Our project is situated in the Himalayas in north-central India, close to the border with Nepal. Work is at an average elevation of 5,000 feet (1,500 metres) in the lower reaches of this great mountain range. Forest resources in the region are essential to local livelihoods - in particular for fuelwood and the browse and forage needed for livestock on which their agriculture depends. Destruction of the forest is causing erosion, soil impoverishment and interference with natural water courses.

The increasing pace of human intervention and deforestation in the Himalayas is potentially devastating. It could lead to the gradual choking off of the life support systems on which local inhabitants depend and that of the many millions in the Ganges Plain below for whom forest survival in the hills is integral to the proper regulation of water flow and the containment of flash flooding.

The programme has covered over 200 villages to date. New villages have become involved which are situated in particularly challenging areas surrounded by steep arid hillsides. The first step towards restoring such areas to forest is to focus on revegetation and to establish ground cover by planting shrubs and grasses. Certain pioneer trees are also useful at this stage including the rugged Jacaranda tree, more generally planted as a garden or street side ornamental. Small check dams, contour pits and other measures help prevent water run-off and increase the moisture level in the soil. This prepares the site for the subsequent planting of the more useful and important trees that will form the core of the eventual forest.

There is an acute and growing water crisis in the Himalayas. Climate change with glacier retreat and extreme weather events are compounding the problems caused by increased demands from a rising population. Deforestation has undermined the capacity of the soil to retain water and release it gradually: this leads to erosion, soil compaction and flash flooding. Chirag is extending its work in ecosystem management and the protection of water courses with tree, shrub and grass planting. It has mapped all springs over a large area of its operations and has to date completed rejuvenation activities with over 200 of them through its participatory groundwater management programme with local villagers.

Great British
Elm Experiment

The Great British Elm Experiment is a project which sets out to challenge the view that “elms have had it!” The Holy Grail is to reintroduce native British elm trees to our countryside if surviving and naturally disease resistant trees can be identified. Alongside this objective experimentation is ongoing with new and hopefully resistant hybrid elms. We are partnering The Conservation Foundation in this drive to revive and maintain interest in the elm before it becomes a largely forgotten species.

Elm trees had iconic status in the British countryside and are immortalised in poetry and in the great landscape paintings of Constable and others. They were the principal hedgerow trees alongside oaks and ashes and had numerous practical uses: the Romans used elm to construct water pipes and elm has had an important role in the manufacture of furniture and even coffins! They had a unique place in the ecosystem.

Since the 1960s Dutch elm disease has ravaged the British elm population with around fifteen million trees lost: in addition countless other elms have been lost across the world. Hybrid resistant trees are being developed which hopefully open up a future for the species but the quest to save our native varieties has not yet been abandoned. A significant number of mature native trees have in fact survived the disease outbreak for reasons unknown, some of which trees could have innate genetic resistance. Experimentation is underway to establish whether this is indeed the case.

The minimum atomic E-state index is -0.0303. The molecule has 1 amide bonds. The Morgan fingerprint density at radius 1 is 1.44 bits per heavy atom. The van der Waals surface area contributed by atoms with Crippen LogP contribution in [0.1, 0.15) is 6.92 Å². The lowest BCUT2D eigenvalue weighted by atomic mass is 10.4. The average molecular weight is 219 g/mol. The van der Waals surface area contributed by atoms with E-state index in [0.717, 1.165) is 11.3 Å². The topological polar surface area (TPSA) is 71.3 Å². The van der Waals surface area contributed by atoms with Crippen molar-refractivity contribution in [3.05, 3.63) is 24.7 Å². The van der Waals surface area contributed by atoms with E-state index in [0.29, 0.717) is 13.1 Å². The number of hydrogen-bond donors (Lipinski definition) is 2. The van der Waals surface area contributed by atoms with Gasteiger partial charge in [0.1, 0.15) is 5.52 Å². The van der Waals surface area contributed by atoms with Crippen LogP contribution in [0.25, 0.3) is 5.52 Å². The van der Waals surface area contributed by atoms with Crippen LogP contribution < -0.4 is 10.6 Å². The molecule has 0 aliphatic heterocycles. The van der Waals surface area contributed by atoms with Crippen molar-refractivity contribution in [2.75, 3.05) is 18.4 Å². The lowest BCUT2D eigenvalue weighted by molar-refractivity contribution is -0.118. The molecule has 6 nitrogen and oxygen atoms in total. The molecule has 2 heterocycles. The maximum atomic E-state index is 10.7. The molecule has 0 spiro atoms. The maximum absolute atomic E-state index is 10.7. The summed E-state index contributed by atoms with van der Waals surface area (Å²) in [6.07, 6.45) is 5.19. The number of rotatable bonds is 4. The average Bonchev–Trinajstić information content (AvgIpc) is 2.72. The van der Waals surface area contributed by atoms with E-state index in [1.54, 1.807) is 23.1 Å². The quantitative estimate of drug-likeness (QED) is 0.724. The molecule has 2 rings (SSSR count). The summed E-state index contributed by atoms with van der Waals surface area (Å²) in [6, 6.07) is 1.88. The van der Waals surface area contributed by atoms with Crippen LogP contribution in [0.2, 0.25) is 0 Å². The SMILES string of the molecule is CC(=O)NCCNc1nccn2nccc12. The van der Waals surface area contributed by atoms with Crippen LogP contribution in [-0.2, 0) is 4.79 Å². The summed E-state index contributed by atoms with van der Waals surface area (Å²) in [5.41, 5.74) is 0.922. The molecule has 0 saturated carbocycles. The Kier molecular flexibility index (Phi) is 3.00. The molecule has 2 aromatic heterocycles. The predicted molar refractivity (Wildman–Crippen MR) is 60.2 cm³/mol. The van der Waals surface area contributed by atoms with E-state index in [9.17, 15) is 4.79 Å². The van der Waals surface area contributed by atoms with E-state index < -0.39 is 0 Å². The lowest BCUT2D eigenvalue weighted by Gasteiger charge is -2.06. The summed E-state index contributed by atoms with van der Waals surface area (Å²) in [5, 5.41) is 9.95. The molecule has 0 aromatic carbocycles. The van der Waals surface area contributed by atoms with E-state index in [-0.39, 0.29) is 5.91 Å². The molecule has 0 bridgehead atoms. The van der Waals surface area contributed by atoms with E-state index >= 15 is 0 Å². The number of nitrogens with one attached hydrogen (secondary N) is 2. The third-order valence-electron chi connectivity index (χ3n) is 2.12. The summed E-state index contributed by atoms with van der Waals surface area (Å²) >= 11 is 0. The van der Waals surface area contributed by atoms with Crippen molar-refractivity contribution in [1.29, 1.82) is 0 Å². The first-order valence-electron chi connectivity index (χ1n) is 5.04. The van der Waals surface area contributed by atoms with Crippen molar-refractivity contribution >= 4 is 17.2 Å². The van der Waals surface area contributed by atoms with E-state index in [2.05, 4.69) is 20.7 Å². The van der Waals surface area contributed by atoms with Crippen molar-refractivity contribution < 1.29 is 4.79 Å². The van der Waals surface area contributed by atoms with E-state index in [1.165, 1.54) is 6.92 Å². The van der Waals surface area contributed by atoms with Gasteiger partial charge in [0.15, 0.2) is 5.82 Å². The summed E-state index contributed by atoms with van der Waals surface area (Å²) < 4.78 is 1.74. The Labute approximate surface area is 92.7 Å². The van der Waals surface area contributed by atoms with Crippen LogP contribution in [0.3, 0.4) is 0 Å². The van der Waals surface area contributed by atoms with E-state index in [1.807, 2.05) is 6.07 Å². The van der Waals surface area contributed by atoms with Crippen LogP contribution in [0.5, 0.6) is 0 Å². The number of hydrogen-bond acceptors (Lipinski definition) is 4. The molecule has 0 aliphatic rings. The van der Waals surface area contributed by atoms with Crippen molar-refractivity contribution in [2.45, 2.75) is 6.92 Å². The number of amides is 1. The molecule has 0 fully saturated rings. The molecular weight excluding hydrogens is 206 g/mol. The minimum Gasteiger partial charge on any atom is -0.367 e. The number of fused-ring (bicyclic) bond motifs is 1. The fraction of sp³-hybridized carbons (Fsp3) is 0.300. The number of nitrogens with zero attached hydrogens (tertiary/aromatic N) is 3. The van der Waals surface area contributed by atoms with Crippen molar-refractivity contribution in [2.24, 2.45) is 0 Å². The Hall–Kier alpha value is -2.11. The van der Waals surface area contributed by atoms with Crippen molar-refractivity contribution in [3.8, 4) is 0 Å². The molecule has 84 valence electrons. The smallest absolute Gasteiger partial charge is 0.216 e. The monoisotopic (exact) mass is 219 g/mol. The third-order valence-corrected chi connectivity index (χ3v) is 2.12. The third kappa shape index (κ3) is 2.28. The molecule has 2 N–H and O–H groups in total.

The project has propagated saplings from healthy British parent trees of sixty years and older that predate the current wave of Dutch Elm Disease. By planting out and monitoring these saplings it should in time be possible to establish whether there are disease resistant strains which could lead to their subsequent reintroduction on a wider scale. Over the last 15 years 3,000 of these saplings have been planted out with a survival rate of around 50%. Numerous schools, local community organisations and landowners are taking part in the experiment and have planted out their own elm saplings.

There has been considerable interest in The Great British Elm Experiment in the national media. We hope this will in time lead on to a wider programme to encourage ongoing scientific research into Dutch Elm Disease and to provide an international forum for elm enthusiasts. The increasing incidence of new tree diseases in other species in recent years – in particular the potentially devastating threat to our ash population from chalara (ash dieback) - has given ever greater importance to a full understanding and appreciation of the trees and woodlands we have left, how we can protect them and even expand them for future generations.

Our Trust is now supporting a new initiative – the online interactive Elm Map. Despite the huge loss of native elms there are still a surprising number of healthy survivors around in parks, gardens and the countryside. With the help of enthusiasts, the goal is to discover the current state of the elm population and support Dutch Elm Disease researchers. Elm sightings can be logged by uploading photographs of the tree with its location and as much other information as possible. Postings are moderated by a number of elm experts who will identify the species. Visit

A post note about identifying Elms. They tend to hybridise freely, making identification of individual species difficult. There are three recognised native elms - English elm (Ulmus procera), Wych elm (Ulmus glabra) and Smooth Leaved elm (Ulmus minor). Their leaves share common characteristics: they are double toothed and are asymmetrical at their base – see illustration below.